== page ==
“Remember Facebook?”

18th May, Facebook goes public. 16th August, Facebook shares hit all time low. 4th September, Facebook shares hit new all time low…

These days, people can’t get enough of the Facebook IPO drama, eyes glued to the NASDAQ exchange like it’s a Magic 8 ball foretelling the future of the internet economy so tightly wrapped up in social media. But the problem with staring at giants is that you sometimes forget to watch where you’re going.

Perhaps the more interesting question isn’t “What is the future without Facebook?” but instead “What’s been lurking in its shadows?” Because like most cultural trends, Facebook was never going to be around forever. Just like MySpace, Hi5, Friends Reunited and Friendster faded away, it was only ever a matter of time until Facebook would fall victim to people’s fickle attention spans. The fact it’s lasted this long is just testament to its deep psychological anchors – people love talking about themselves and each other. And that’s what Facebook has done so well – enabling people to do just that.

But what happens when the noise gets too loud, and more and more sites like Facebook, Twitter and Pinterest become cluttered with the ceaseless chat, status updates and tweets of people you only half care about?

Could it be that 2012 is a year of cleansing, where people start to filter through and purge their accounts of the ‘acquaintances’ hoarded over the last few years when it was “cool” to have 1052 “friends”?

Could it be that quality relationships are what the new breed of social networks is all about?

It would appear so, as Google+ encourages the grouping of similar contacts into ‘circles’, making people more mindful and discerning about who they interact with online and why. People are looking for better ways of funneling content that matters and filtering out the crap. That is why Twitter’s #hashtag feature and Pinterest’s categories are so endearing.

Personally, if I were to put money on it, I’d say the future of the internet post-Facebook will see:

1) A shift from online to offline engagement

People will use social networks and apps to facilitate offline meet-ups and interaction rather than hanging out in virtual, walled spaces online.

2) More utilitarian networking models rather than being the end destination in itself

Social networks will be need-based and incorporated into larger projects rather than networking for the sake of it.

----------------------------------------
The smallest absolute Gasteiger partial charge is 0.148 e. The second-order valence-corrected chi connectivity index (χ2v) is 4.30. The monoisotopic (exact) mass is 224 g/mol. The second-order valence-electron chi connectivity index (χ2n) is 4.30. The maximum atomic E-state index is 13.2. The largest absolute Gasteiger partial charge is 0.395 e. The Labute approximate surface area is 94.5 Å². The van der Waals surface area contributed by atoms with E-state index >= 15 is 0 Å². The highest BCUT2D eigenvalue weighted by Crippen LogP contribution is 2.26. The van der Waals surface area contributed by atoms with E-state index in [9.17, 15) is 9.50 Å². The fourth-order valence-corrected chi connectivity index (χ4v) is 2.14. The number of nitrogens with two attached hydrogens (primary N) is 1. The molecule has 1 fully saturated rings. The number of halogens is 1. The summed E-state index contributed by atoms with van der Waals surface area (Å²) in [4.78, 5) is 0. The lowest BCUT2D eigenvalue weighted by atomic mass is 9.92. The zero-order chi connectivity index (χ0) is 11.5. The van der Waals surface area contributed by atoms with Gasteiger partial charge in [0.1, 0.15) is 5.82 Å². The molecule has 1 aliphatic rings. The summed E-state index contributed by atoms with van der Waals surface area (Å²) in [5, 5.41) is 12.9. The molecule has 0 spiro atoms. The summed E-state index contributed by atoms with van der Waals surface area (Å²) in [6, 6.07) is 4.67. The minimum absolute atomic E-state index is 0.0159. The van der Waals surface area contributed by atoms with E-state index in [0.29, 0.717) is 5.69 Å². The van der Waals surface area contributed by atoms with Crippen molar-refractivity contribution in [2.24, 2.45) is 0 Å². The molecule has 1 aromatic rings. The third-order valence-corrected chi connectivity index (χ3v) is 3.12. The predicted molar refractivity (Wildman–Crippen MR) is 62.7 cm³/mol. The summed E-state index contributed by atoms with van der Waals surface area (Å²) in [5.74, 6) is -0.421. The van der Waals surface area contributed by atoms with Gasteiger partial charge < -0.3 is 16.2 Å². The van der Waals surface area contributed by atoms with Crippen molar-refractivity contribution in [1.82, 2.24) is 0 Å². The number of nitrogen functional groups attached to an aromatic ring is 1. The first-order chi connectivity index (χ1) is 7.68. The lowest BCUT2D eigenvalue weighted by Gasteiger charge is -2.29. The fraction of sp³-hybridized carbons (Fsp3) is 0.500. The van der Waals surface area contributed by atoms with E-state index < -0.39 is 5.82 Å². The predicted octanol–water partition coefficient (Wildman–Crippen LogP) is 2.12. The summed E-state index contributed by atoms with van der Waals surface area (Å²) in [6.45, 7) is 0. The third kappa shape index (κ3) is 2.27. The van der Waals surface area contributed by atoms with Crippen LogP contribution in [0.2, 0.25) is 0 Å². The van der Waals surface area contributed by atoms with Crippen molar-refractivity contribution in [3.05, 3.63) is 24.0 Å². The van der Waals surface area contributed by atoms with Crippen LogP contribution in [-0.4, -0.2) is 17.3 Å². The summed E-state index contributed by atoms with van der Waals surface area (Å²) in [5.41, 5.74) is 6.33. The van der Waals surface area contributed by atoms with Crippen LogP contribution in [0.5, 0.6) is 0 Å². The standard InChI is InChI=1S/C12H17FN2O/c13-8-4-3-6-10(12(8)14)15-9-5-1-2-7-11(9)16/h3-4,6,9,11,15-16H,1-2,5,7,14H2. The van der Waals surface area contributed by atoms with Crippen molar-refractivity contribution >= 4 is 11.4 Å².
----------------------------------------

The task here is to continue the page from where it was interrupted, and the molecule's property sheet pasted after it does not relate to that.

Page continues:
3) More niche networks

Social networks will have a focus or find ways of better filtering content people put on these sites.

But that’s just me.

2 Comments
  • I think you’re right on the money. The novelty effect is fading and more and more people are realising that they have a real life and that it’s not online. People’s excitement and naiveness – especially the young ones – has led to a major mix-up, bringing them to think that online was an end in itself. It’s a powerful channel and was always a means to an end: to form better, more relevant connections.

    I’m glad it’s starting to shift. The digital noise is becoming deafening, even for us digital technophiles. Technology should make our lives easier, not engulf it to the detriment of what it means to be a human being. To create connections, smile, laugh, enjoy each other’s company and to continue to improve our lives. We all only have one life – except for cats, lucky buggers – so let’s not waste it looking at a screen and waiting for things to happen.

    September 20, 2012 at 9:59 pm
    • Howard Amor
      Reply

      Couldn’t agree more! Properly filtered social media responses are now crucial to the value of such sites.

      I have so many unfiltered responses on Linked-in that I need to employ an assistant, in order to check which, if any, are relevant.

      Link sites filters need to specify points/skills to which the user requires a response and limit those responses to just that, rather than all the random, “on spec” requests for contact.

      March 27, 2014 at 9:46 am

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